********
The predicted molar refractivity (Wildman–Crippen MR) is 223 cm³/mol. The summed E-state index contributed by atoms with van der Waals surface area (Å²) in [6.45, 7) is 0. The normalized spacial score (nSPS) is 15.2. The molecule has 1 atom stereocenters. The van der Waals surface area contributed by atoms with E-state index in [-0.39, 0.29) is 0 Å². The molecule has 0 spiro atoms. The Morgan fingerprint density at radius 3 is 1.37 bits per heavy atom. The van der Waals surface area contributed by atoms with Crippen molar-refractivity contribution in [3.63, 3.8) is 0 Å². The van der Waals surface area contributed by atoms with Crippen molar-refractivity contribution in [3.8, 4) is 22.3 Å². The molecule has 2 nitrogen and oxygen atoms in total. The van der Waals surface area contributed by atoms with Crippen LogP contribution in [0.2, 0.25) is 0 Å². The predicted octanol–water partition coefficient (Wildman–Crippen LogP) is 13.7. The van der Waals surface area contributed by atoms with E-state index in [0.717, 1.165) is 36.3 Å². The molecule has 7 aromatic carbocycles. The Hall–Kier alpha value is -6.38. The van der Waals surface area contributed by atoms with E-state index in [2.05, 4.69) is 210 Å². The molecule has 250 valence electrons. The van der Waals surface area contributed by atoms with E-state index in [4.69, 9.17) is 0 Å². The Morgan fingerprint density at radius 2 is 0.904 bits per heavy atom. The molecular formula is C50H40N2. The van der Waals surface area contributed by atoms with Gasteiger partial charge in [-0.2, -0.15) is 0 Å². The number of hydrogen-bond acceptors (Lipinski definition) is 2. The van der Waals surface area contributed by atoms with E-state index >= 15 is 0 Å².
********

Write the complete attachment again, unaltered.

The predicted molar refractivity (Wildman–Crippen MR) is 223 cm³/mol. The summed E-state index contributed by atoms with van der Waals surface area (Å²) in [6.45, 7) is 0. The normalized spacial score (nSPS) is 15.2. The molecule has 1 atom stereocenters. The van der Waals surface area contributed by atoms with E-state index in [-0.39, 0.29) is 0 Å². The molecule has 0 spiro atoms. The Morgan fingerprint density at radius 3 is 1.37 bits per heavy atom. The van der Waals surface area contributed by atoms with Crippen molar-refractivity contribution in [3.63, 3.8) is 0 Å². The van der Waals surface area contributed by atoms with Crippen molar-refractivity contribution in [3.8, 4) is 22.3 Å². The molecule has 2 nitrogen and oxygen atoms in total. The van der Waals surface area contributed by atoms with Crippen LogP contribution in [0.2, 0.25) is 0 Å². The predicted octanol–water partition coefficient (Wildman–Crippen LogP) is 13.7. The van der Waals surface area contributed by atoms with E-state index in [0.717, 1.165) is 36.3 Å². The molecule has 7 aromatic carbocycles. The Hall–Kier alpha value is -6.38. The van der Waals surface area contributed by atoms with E-state index in [2.05, 4.69) is 210 Å². The molecule has 250 valence electrons. The van der Waals surface area contributed by atoms with E-state index in [4.69, 9.17) is 0 Å². The Morgan fingerprint density at radius 2 is 0.904 bits per heavy atom. The molecular formula is C50H40N2. The van der Waals surface area contributed by atoms with Gasteiger partial charge in [-0.2, -0.15) is 0 Å². The number of hydrogen-bond acceptors (Lipinski definition) is 2. The van der Waals surface area contributed by atoms with E-state index >= 15 is 0 Å².